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5 Changes That’ll Make a Big Difference With Your Logo Design

1. Hire a professional designer. So you went on that $5 site and got you a crispy new logo, huh? Yes, I can tell. A professional designer wouldn’t have you out here looking like that. There was no research, sketching, or color theory involved in the creaton of your logo. It was a young up and coming design student named Rifah in Bangladesh, where your five dollars equals to 419.25 Bangladeshi Taka. For that amount of money young Rifah can pay 3/4 of his rent, buys meals for a month, or ride the public transportation for 2 months. So while you did Rifah a huge service, he did you a disservice because now you got a logo that’s not good and you’re down 419.25 Taka.

2. Hire a professional designer. When you decided to create your own logo, how much designing had you done in the past? Do you know anyone else who would have hired you to create their logo? You know your business, better than anyone else. There’s no way that I would pretend to know your industry well enough that I would think it would be ok to cut you out and do what you do on my own. Your logo is the visual representation of your company, and you left the ideation, the development, and the creation of it to an amateur. An amateur who’s totally biased and is gonna tell you it looks good when it doesn’t because it makes them feel good. That amateur never took the time to think about the functionality of the logo so when you put it on your site (also created by you, of course) there’s a white box around it that the designer doesn’t know how to take off. Would’ve been better off feeding Rifah for a month.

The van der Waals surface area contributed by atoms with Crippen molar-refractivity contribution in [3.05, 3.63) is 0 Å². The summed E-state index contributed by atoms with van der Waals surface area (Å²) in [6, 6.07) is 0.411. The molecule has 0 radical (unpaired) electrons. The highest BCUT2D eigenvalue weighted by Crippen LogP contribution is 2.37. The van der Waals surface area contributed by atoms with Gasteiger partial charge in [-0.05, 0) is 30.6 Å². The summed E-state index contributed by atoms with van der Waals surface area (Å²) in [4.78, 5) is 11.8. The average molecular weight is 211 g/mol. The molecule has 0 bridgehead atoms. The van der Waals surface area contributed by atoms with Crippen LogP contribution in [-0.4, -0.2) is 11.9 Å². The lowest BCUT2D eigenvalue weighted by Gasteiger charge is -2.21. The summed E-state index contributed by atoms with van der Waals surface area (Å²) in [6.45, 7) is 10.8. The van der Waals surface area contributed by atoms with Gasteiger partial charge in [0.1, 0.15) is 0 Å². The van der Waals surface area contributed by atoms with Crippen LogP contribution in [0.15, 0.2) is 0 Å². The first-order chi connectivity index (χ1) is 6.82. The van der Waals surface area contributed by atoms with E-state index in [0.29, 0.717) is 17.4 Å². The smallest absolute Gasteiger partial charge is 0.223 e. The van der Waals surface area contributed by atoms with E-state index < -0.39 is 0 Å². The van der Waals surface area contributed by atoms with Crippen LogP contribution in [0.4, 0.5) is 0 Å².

3. Consider your customers. When you finally realized that you should hire a professional for you logo, and that professional sent you 3 proofs to choose from; what was the criteria that you used to select one of them? Did you make the selection because it made you feel good? Because you liked the colors? Did you ever consider the people who will be looking at the logo? Did you give any thought to how it would make your target audience feel or the message that it sends to them? Did you consider that the icon you asked for may offend some people? Your logo is not designed to make you feel good, it’s designed to make your customers recognize your company and remember it when they need the service or product that you provide. In logo design, the target audience is the purpose of the logo. Say it with me, my logo is not about me, it’s about my customers.

4. Get familiar with file formats. When the professional designer sends you your logo files, will you know what to do with them? I send my customers a pdf outlining the usefulness of each version of their new logo as well as how each file format is used. A jpg will always have a white box around it, unless the logo is a square or rectangle and was designed to the very edge of the page. It will not work on anything that doesn’t have a white background to conceal that white box. Google will be happy to teach you the uses of logo file formats. If your designer doesn’t send you instructions on how to use the files, you hired the wrong designer. Take the time to get to know logo versions such as monotone, icon, and wordmark and also take a few extra minutes to get familiar with jpg, eps, png, and svg.

5. Make sure the words are legible at any size and from all distances. Too often we find a font that we like and we create or approve a logo using that font because we fell in love with how it looks. But when you put that font on a sign that people need to read while driving, you realize that your beautiful sign is just a waste of money. Simplicity is the key when choosing logo fonts. How will this look on a sign? How about a moving truck? Tiny on an ink pen? I was reading the back of a truck as I drove today “Mike’s Bread” or so I thought it said. There was something else in the middle. Mike’s Kitter Bread? WTH is kitter bread? Nah, that can’t be right, so I got closer. Mike’s Kitten Bread? Damn that sounds nasty, that can’t be it. So I got even closer, oooooooohhhhh, Mike’s Killer Bread! Mike should really reconsider that cursive font used on the word “killer”. The words Mike and Bread were bold and easy to read from a distance, but I had to get really close to be able to read the word “killer”, and that’s just not good.

Honorable Mention: Hire a professional. Friends don’t let friends design their own logo.

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